I value my relationship and encounters with the people in charge of the project more than the client company itself. I generally work on more small-scale projects, so most of my commissions tend to come from directly from individual designers or the owners of cafes and restaurants. I’m seeing more and more projects where they place their trust in me and we then create something together, so I’ve begun to think harder about each particular client’s nature and what it is they’re hoping to receive from me. Things will usually go well if we identify with each other as we work.

One of my longest clients is Jurgen Lehl. He passed away, sadly, but even after his death I have been working in close communication with his business partner of many years. In the past I used to find it difficult to compromise to their demands, but thanks to this change I’ve recently been able to find the pleasure in accepting each project as a fresh challenge. My motto when designing is to first assess the situation, paring down the excess so I can see the core essentials, as well as to “not overdo things”. From there I strive to utilize the demands of the client in achieving a result that exceeds expectations.


Living between two cities creates a feeling of ease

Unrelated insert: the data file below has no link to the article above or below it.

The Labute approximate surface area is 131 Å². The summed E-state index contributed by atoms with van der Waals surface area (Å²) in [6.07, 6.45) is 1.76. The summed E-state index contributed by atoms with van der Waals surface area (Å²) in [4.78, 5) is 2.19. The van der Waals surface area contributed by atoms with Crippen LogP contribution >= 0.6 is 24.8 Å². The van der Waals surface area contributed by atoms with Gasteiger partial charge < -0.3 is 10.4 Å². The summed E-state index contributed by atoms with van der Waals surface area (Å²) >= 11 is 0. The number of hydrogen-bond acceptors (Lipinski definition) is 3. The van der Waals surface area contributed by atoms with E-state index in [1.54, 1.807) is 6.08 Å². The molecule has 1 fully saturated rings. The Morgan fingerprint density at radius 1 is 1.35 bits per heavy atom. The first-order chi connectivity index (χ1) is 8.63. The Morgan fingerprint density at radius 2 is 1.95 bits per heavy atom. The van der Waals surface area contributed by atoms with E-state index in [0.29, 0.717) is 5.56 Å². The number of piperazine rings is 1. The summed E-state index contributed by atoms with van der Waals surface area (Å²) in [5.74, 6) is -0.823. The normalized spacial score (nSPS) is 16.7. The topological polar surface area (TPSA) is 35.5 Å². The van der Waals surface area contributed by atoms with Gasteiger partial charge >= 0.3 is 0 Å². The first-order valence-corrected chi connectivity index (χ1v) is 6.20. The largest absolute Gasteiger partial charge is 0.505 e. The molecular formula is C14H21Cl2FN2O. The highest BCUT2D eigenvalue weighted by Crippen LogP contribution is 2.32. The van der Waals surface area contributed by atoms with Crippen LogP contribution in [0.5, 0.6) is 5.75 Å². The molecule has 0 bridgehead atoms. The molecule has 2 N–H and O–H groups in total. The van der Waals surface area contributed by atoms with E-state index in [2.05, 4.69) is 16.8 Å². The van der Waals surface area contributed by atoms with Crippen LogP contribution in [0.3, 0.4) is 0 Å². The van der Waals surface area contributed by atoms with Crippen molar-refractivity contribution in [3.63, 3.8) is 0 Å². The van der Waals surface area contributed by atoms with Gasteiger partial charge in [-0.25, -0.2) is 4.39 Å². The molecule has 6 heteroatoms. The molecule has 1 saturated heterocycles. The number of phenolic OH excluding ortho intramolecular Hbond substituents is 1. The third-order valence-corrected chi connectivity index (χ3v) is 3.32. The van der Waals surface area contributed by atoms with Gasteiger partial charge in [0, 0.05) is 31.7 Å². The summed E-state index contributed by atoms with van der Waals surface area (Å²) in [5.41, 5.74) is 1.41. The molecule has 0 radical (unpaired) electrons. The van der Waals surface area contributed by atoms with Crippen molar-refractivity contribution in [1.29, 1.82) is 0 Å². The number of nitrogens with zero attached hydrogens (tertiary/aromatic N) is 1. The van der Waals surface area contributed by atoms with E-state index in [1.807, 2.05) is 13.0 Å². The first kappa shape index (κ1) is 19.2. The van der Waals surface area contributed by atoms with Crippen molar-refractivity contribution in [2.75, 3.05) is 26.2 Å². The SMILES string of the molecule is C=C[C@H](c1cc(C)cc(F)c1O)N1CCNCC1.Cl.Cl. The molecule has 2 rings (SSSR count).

━What do you enjoy most about being based in both Tokyo and Okinawa?

Truthfully I’d like to spend about 75 percent of my time in Okinawa and 25 percent in Tokyo, but for the moment it’s still about half and half. My goal from the outset has been to eventually work in Okinawa, so for the past four years I’ve gradually been increasing the number of projects I take on there. My workload when I was working mainly in Tokyo had grown very hectic, and I began to feel that at this rate I wasn’t going to be able to fully devote myself to each project. I don’t like feeling bogged down like that, so I switched up how I did things. I had spent a fairly decent amount of time living in Berlin and Seoul as well, so I think perhaps a work style where I move around a lot not tied too much to any one city suits me better.